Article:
By working with the right medical partners, DIAFIR aims to sell its next generation of cheaper machines worldwide and for its technology to become the standard of care in the way people are routinely diagnosed for NASH, septic arthritis, and other diseases.
If you started again, what would you do differently?
“It was a great advantage having a sizeable experience before starting DIAFIR. In fact, if I started again, maybe I’d start a little later and make more proof of concepts inside a larger company or university, because once you start your own company, you start burning cash and the clock starts ticking very fast.”
What are your words of wisdom for the next generation of entrepreneurs?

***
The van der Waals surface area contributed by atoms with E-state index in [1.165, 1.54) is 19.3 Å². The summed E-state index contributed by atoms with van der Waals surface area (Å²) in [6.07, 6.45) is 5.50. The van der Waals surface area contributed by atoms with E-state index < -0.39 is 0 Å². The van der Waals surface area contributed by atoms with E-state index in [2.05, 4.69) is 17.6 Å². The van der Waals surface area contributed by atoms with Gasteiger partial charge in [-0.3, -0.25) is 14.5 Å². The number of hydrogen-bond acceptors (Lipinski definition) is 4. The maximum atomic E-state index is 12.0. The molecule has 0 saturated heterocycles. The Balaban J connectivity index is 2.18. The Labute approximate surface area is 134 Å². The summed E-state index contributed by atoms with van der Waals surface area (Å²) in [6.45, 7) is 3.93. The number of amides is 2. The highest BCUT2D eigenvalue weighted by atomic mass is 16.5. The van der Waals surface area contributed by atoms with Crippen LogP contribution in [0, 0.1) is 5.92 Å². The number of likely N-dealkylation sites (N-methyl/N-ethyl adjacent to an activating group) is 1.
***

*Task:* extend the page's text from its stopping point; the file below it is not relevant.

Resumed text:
“First, time is always of the essence: everything takes longer than you expect, and you’ll need to be patient. Although business plans need to be conservative, they’re frequently not conservative enough, and it’s important to have a fallback scenario on how you’re going to finance the business and pay your people when it takes longer than expected to achieve a particular goal.”
“Secondly, don’t focus too much on a single market; always look for other opportunities. In our case, for example, while the medical sector is our main market, we’ve also developed applications for veterinarians and the food industry, which has provided revenue to help us develop the medical side.”
Written by Jose Pozo, Director of Technology and Innovation at EPIC (European Photonics Industry Consortium).